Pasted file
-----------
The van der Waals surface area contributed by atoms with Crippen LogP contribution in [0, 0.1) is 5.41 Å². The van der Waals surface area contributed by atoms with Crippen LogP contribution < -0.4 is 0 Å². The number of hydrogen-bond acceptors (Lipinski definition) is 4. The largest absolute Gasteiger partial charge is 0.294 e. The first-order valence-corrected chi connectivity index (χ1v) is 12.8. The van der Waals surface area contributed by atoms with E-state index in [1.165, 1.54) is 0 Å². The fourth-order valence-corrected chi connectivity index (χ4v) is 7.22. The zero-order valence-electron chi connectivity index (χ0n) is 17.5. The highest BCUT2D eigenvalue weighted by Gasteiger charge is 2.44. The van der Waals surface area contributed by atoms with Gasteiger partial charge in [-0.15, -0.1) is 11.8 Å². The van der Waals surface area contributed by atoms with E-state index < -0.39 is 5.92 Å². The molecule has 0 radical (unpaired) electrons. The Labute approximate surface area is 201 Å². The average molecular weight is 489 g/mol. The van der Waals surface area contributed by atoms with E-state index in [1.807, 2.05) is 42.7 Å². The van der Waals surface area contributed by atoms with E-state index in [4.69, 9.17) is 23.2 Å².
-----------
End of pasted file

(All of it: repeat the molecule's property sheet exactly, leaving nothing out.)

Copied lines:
The van der Waals surface area contributed by atoms with Crippen LogP contribution in [0, 0.1) is 5.41 Å². The van der Waals surface area contributed by atoms with Crippen LogP contribution < -0.4 is 0 Å². The number of hydrogen-bond acceptors (Lipinski definition) is 4. The largest absolute Gasteiger partial charge is 0.294 e. The first-order valence-corrected chi connectivity index (χ1v) is 12.8. The van der Waals surface area contributed by atoms with E-state index in [1.165, 1.54) is 0 Å². The fourth-order valence-corrected chi connectivity index (χ4v) is 7.22. The zero-order valence-electron chi connectivity index (χ0n) is 17.5. The highest BCUT2D eigenvalue weighted by Gasteiger charge is 2.44. The van der Waals surface area contributed by atoms with Gasteiger partial charge in [-0.15, -0.1) is 11.8 Å². The van der Waals surface area contributed by atoms with E-state index < -0.39 is 5.92 Å². The molecule has 0 radical (unpaired) electrons. The Labute approximate surface area is 201 Å². The average molecular weight is 489 g/mol. The van der Waals surface area contributed by atoms with E-state index in [1.807, 2.05) is 42.7 Å². The van der Waals surface area contributed by atoms with E-state index in [4.69, 9.17) is 23.2 Å².